Just my views. Your mileage may vary.

But I will be voting strategically, to try to unseat the local CPC candidate. Because Harper is bad for this country. The others may not be good, but they're lesser villains. People we can live with. Harper, on the other hand, is something very different. He makes everyone he's in contact with a little worse, just by contamination.

My $0.02. Take it as you will

Anonymous said...

One of the best articles I have read .
The truth is out there!
The problem is no one is listening.

Anonymous said...

I really think they have to be careful about what they campaign on... Harper can't go out and say he wants to create a two tiered health care system, criminalize marijuana possession and lock up every pot head in the country, and bring back capital punishment for example... And a minority government has kept him from a lot of his goals I would imagine. I voted NDP, they are the closest to what I want, and the best choice to defeat the conservatives.

The Mound of Sound said...

I'm not sure there's a way to vote "for" a candidate/party that's not based on trust. I don't trust any of them because they don't begin to address my concerns. In other words they strike me as being much more interested in ruling the country than in governing it.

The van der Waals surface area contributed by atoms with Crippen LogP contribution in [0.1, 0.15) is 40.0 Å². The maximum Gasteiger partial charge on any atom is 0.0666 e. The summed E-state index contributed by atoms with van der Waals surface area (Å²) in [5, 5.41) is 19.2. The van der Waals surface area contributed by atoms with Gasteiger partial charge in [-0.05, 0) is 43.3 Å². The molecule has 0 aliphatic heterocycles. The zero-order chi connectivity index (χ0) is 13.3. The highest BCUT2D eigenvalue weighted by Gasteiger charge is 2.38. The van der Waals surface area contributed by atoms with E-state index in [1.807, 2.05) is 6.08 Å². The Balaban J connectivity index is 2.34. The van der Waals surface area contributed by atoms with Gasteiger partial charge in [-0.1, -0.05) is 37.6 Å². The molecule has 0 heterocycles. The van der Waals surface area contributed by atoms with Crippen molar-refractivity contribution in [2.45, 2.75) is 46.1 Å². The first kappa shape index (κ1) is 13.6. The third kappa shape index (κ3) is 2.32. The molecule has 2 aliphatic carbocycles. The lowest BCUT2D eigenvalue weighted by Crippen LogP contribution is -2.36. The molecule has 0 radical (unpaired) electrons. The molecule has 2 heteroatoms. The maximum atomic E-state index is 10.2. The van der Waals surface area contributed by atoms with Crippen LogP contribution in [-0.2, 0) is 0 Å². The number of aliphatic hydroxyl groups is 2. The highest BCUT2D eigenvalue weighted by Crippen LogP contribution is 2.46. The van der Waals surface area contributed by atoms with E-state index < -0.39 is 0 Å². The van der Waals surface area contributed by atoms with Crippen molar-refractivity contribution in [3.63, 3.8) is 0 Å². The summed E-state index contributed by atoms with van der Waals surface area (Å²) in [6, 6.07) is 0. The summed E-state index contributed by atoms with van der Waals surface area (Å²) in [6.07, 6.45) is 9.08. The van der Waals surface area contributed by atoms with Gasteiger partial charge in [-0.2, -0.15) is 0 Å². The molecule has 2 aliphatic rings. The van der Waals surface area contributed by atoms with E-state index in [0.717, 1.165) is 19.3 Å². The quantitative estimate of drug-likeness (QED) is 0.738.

"They" really are the only game in town. To them alone do we entrust the resources and authority with which to meet these unwanted but inescapable challenges.

I've lived in BC for well more than three decades, long enough to grasp the futility of voting "against" someone. Others, of course, see it differently but it's an admission of a truly shitty slate of parties, leaders and, in many cases, candidates to have to vote strategically.

travis fast said...

Before this election started there was no indication that the electorate had any stomach for contemplating serious change. And the sad fact is that had Jack and the NDP run on a platform that sought to actually address climate change, multinational corporate black mail (globalization)etc., we would be witnessing the orange getting crushed.

I am afraid that we will need a new party that is willing to champion these hard choices and who is willing to sit at 10% in polls.

Thanks for the link.

The Mound of Sound said...

Travis, you're right. Corporatism, as we experience it today, and environmentalism are incompatible.

It troubles me that it has become a left/right issue when elsewhere, as in Europe for example, the Right is onside with the climate change issue. Indeed it was Margaret Thatcher who was the first Western leader to sound the alarm on global warming.

The "growth and jobs" elixir that has so besotted our politicos of all stripes blocks any serious, effective effort at climate change remediation or even adaptation. It prevents us from developing 21st century approaches to this basket of 21st century challenges.